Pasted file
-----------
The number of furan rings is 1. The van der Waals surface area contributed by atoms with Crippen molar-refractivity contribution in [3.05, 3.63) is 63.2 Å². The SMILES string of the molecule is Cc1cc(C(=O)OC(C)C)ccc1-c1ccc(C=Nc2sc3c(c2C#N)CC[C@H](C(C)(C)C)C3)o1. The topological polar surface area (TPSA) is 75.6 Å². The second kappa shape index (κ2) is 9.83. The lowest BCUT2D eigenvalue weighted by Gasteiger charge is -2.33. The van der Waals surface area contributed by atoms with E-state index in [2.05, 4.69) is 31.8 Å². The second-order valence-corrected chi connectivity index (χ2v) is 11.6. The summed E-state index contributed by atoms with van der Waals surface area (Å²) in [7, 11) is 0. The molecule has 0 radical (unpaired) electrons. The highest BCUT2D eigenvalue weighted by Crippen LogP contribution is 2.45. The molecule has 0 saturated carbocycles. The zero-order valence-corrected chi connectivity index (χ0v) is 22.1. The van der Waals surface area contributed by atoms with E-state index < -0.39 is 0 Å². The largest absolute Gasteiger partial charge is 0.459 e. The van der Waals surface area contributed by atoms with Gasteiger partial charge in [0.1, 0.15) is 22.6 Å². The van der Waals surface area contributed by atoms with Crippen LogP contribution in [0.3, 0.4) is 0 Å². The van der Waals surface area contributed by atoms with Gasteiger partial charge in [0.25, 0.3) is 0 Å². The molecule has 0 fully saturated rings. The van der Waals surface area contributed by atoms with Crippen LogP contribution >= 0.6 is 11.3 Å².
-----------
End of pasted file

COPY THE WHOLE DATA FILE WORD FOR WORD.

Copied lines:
The number of furan rings is 1. The van der Waals surface area contributed by atoms with Crippen molar-refractivity contribution in [3.05, 3.63) is 63.2 Å². The SMILES string of the molecule is Cc1cc(C(=O)OC(C)C)ccc1-c1ccc(C=Nc2sc3c(c2C#N)CC[C@H](C(C)(C)C)C3)o1. The topological polar surface area (TPSA) is 75.6 Å². The second kappa shape index (κ2) is 9.83. The lowest BCUT2D eigenvalue weighted by Gasteiger charge is -2.33. The van der Waals surface area contributed by atoms with E-state index in [2.05, 4.69) is 31.8 Å². The second-order valence-corrected chi connectivity index (χ2v) is 11.6. The summed E-state index contributed by atoms with van der Waals surface area (Å²) in [7, 11) is 0. The molecule has 0 radical (unpaired) electrons. The highest BCUT2D eigenvalue weighted by Crippen LogP contribution is 2.45. The molecule has 0 saturated carbocycles. The zero-order valence-corrected chi connectivity index (χ0v) is 22.1. The van der Waals surface area contributed by atoms with E-state index < -0.39 is 0 Å². The largest absolute Gasteiger partial charge is 0.459 e. The van der Waals surface area contributed by atoms with Gasteiger partial charge in [0.1, 0.15) is 22.6 Å². The van der Waals surface area contributed by atoms with Crippen LogP contribution in [0.3, 0.4) is 0 Å². The van der Waals surface area contributed by atoms with Gasteiger partial charge in [0.25, 0.3) is 0 Å². The molecule has 0 fully saturated rings. The van der Waals surface area contributed by atoms with Crippen LogP contribution >= 0.6 is 11.3 Å².